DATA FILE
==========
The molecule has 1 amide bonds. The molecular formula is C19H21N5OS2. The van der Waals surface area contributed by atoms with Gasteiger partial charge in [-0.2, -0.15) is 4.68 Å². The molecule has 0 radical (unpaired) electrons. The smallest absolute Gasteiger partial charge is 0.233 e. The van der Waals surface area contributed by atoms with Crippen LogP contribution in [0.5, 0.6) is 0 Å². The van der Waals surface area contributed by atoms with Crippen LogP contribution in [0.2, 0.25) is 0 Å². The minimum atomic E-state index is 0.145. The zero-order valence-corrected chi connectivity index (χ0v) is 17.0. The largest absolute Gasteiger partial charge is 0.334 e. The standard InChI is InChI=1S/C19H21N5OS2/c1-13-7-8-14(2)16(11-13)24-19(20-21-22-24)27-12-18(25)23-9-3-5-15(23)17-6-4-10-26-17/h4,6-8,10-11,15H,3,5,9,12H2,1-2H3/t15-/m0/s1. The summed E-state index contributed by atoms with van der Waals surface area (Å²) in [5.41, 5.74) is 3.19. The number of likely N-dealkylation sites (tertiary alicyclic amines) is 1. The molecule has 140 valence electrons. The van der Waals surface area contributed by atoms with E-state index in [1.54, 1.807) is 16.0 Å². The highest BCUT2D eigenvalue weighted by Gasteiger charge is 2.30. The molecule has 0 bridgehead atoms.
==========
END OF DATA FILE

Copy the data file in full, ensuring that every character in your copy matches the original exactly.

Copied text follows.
The molecule has 1 amide bonds. The molecular formula is C19H21N5OS2. The van der Waals surface area contributed by atoms with Gasteiger partial charge in [-0.2, -0.15) is 4.68 Å². The molecule has 0 radical (unpaired) electrons. The smallest absolute Gasteiger partial charge is 0.233 e. The van der Waals surface area contributed by atoms with Crippen LogP contribution in [0.5, 0.6) is 0 Å². The van der Waals surface area contributed by atoms with Crippen LogP contribution in [0.2, 0.25) is 0 Å². The minimum atomic E-state index is 0.145. The zero-order valence-corrected chi connectivity index (χ0v) is 17.0. The largest absolute Gasteiger partial charge is 0.334 e. The standard InChI is InChI=1S/C19H21N5OS2/c1-13-7-8-14(2)16(11-13)24-19(20-21-22-24)27-12-18(25)23-9-3-5-15(23)17-6-4-10-26-17/h4,6-8,10-11,15H,3,5,9,12H2,1-2H3/t15-/m0/s1. The summed E-state index contributed by atoms with van der Waals surface area (Å²) in [5.41, 5.74) is 3.19. The number of likely N-dealkylation sites (tertiary alicyclic amines) is 1. The molecule has 140 valence electrons. The van der Waals surface area contributed by atoms with E-state index in [1.54, 1.807) is 16.0 Å². The highest BCUT2D eigenvalue weighted by Gasteiger charge is 2.30. The molecule has 0 bridgehead atoms.